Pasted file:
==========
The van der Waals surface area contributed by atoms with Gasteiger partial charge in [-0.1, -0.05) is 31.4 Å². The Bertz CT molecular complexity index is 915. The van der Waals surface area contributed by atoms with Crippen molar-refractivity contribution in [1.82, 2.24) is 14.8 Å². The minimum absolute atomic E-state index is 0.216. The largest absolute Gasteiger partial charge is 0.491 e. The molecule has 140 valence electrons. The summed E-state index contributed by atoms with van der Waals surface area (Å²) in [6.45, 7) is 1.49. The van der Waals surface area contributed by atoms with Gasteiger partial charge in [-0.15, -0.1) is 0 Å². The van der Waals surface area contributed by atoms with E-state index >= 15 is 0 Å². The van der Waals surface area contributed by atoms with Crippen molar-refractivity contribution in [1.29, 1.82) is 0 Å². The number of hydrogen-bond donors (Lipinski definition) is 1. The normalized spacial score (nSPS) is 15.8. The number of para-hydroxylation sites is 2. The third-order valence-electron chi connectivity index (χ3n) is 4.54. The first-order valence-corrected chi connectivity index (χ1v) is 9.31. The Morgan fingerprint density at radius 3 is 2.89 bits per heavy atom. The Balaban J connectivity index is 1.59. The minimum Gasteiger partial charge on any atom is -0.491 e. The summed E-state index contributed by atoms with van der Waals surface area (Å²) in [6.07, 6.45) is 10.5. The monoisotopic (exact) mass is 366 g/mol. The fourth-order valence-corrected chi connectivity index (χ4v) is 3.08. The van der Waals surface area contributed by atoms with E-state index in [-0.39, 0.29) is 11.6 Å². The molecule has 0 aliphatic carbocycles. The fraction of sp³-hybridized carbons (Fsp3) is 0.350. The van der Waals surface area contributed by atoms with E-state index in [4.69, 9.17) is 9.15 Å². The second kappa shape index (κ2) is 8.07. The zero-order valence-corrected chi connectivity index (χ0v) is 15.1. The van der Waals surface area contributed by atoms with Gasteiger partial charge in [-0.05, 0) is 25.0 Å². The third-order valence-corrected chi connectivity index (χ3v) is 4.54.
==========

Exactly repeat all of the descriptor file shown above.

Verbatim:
The van der Waals surface area contributed by atoms with Gasteiger partial charge in [-0.1, -0.05) is 31.4 Å². The Bertz CT molecular complexity index is 915. The van der Waals surface area contributed by atoms with Crippen molar-refractivity contribution in [1.82, 2.24) is 14.8 Å². The minimum absolute atomic E-state index is 0.216. The largest absolute Gasteiger partial charge is 0.491 e. The molecule has 140 valence electrons. The summed E-state index contributed by atoms with van der Waals surface area (Å²) in [6.45, 7) is 1.49. The van der Waals surface area contributed by atoms with Gasteiger partial charge in [-0.15, -0.1) is 0 Å². The van der Waals surface area contributed by atoms with E-state index >= 15 is 0 Å². The van der Waals surface area contributed by atoms with Crippen molar-refractivity contribution in [1.29, 1.82) is 0 Å². The number of hydrogen-bond donors (Lipinski definition) is 1. The normalized spacial score (nSPS) is 15.8. The number of para-hydroxylation sites is 2. The third-order valence-electron chi connectivity index (χ3n) is 4.54. The first-order valence-corrected chi connectivity index (χ1v) is 9.31. The Morgan fingerprint density at radius 3 is 2.89 bits per heavy atom. The Balaban J connectivity index is 1.59. The minimum Gasteiger partial charge on any atom is -0.491 e. The summed E-state index contributed by atoms with van der Waals surface area (Å²) in [6.07, 6.45) is 10.5. The monoisotopic (exact) mass is 366 g/mol. The fourth-order valence-corrected chi connectivity index (χ4v) is 3.08. The van der Waals surface area contributed by atoms with E-state index in [-0.39, 0.29) is 11.6 Å². The molecule has 0 aliphatic carbocycles. The fraction of sp³-hybridized carbons (Fsp3) is 0.350. The van der Waals surface area contributed by atoms with E-state index in [4.69, 9.17) is 9.15 Å². The second kappa shape index (κ2) is 8.07. The zero-order valence-corrected chi connectivity index (χ0v) is 15.1. The van der Waals surface area contributed by atoms with Gasteiger partial charge in [-0.05, 0) is 25.0 Å². The third-order valence-corrected chi connectivity index (χ3v) is 4.54.